There is a rich array of work reviewed this week:
The Theatre of Death: Rituals of Justice from the English Civil Wars to the Restoration by P.J. Klemp is reviewed at Marginalia.
The Improbable Wendell Willkie: The Businessman Who Saved the Republican Party and His Country, and Conceived a New World Order by David Levering Lewis is reviewed in The New Yorker and The New York Times.
In The New York Times is a review of These Truths: A History of the United States by Jill Lepore. Also in The New York Times is a review of Carol Anderson's One Person, No Vote: How Voter Suppression Is Destroying Our Democracy.
Merve Emre's The Personality Brokers: The Strange History of Myers-Briggs and the Birth of Personality Testing is reviewed in The New Republic. Also reviewed in The New Republic is Invisible Countries: Journeys to the Edge of Nationhood by Joshua Keating.
At The New Rambler is a review of Why Love Leads to Justice: Love across the Boundaries by David A.J. Richards.
Elaine Mokhtefi's Algiers, Third World Capital: Freedom Fighters, Revolutionaries, Black Panthers is reviewed at Public Books.
At H-Net is a review of Britt Tevis' Louis D. Brandeis: American Prophet. Also reviewed at H-Net is Steven M. Gillon's Separate and Unequal: The Kerner Commission and the Unraveling of American Liberalism. Keisha N. Blain's Set the World on Fire: Black Nationalist Women and the Global Struggle for Freedom is also reviewed at the site.
In The Federal Lawyer is a review of The Constitutional Evolution of Puerto Rico and Other U.S. Territories: (1898-Present) by Hon. Gustavo A. Gelpí.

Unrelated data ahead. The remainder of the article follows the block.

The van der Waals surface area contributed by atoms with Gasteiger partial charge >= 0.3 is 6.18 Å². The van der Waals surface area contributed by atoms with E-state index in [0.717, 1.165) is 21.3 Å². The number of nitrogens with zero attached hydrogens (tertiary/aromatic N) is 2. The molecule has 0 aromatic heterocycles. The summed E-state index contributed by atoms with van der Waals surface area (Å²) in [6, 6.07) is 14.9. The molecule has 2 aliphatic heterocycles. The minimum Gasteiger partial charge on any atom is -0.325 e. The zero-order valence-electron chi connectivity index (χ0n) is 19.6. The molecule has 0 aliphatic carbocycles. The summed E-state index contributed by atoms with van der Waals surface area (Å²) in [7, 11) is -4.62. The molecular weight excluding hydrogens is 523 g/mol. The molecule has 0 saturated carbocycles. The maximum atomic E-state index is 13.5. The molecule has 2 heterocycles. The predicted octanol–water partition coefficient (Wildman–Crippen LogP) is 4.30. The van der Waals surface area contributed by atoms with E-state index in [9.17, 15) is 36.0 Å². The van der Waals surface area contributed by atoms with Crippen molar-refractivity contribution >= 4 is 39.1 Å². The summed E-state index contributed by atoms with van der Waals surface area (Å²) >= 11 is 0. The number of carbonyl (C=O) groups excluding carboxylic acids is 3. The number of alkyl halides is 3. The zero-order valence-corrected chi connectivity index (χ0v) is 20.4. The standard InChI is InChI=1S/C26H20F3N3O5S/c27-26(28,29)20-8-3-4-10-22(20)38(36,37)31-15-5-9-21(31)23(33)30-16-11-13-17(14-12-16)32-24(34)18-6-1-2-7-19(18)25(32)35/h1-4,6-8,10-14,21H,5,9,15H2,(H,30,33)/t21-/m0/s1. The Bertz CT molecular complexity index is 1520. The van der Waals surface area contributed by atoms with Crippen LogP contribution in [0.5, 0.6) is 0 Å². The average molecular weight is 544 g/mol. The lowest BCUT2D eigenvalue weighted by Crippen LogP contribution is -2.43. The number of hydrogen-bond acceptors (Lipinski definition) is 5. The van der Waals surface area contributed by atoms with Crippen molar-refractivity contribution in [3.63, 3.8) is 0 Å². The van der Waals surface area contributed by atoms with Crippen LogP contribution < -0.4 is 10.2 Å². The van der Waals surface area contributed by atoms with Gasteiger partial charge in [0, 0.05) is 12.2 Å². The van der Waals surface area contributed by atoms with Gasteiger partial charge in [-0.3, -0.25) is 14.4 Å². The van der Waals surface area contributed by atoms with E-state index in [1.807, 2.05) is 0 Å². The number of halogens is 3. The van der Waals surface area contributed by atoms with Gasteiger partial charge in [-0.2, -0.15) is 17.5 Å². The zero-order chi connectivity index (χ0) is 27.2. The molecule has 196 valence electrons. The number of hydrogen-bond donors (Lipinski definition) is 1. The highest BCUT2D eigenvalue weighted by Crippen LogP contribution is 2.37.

Municipal Dreams: The Rise and Fall of Council Housing by Joshua Boughton is reviewed at History Today.
In the Boston Review is an excerpt from Helena Rosenblatt's The Lost History of Liberalism From Ancient Rome to the Twenty-First Century.
There are several excellent review essays in The New York Review of Books. Renief de Graaf reviews Brian McCammack's Landscapes of Hope: Nature and the Great Migration in Chicago and Ben Austen's High-Risers: Cabrini-Green and the Fate of American Public Housing. Sue Halpern reviews Sarah E. Igo's The Known Citizen: A History of Privacy in Modern America, Cyrus Farivar's Habeas Data: Privacy vs. the Rise of Surveillance Tech, Mary Ziegler's Beyond Abortion: Roe v. Wade and the Battle for Privacy, and Woodrow Harzog's Privacy’s Blueprint: The Battle to Control the Design of New Technologies.
Finally, Jackson Lears' essay at the NYRB takes up In Search of the Lost Chord: 1967 and the Hippie Idea by Danny Goldberg, New Reformation: Notes of a Neolithic Conservative by Paul Goodman, The Politics of Authenticity: Liberalism, Christianity, and the New Left in America by Doug Rossinow, 1968: The Rise and Fall of the New American Revolution by Robert C. Cottrell and Blaine T. Browne, 1968: Radical Protest and Its Enemies, Ballots and Bullets: Black Power Politics and Urban Guerrilla Warfare in 1968 Cleveland by James Robenalt, Struggle for a Better South: The Southern Student Organizing Committee, 1964-1969 Gregg L. Michel, The Making of a Counter Culture: Reflections on the Technocratic Society and Its Youthful Opposition by Theodore Roszak, and Rebellion in Black and White: Southern Student Activism in the 1960s edited by Robert Cohen and David J. Snyder.
Geoff Mann's In the Long Run We Are All Dead: Keynesianism, Political Economy, and Revolution is reviewed in the London Review of Books.
Rebecca Reich introduces her State of Madness: Psychiatry, Literature, and Dissent After Stalin. Joseph Ben Prestel speaks about his Emotional Cities: Debates on Urban Change in Berlin and Cairo, 1860-1910. Michael Szonyi discusses his The Art of Being Governed: Everyday Politics in Late Imperial China. Benjamin Carter Hett speaks about his The Death of Democracy: Hitler's Rise to Power and the Downfall of the Weimar Republic. Finally, Keri Merritt and Matthew Hild discuss their Reconsidering Southern Labor History: Race, Class, and Power.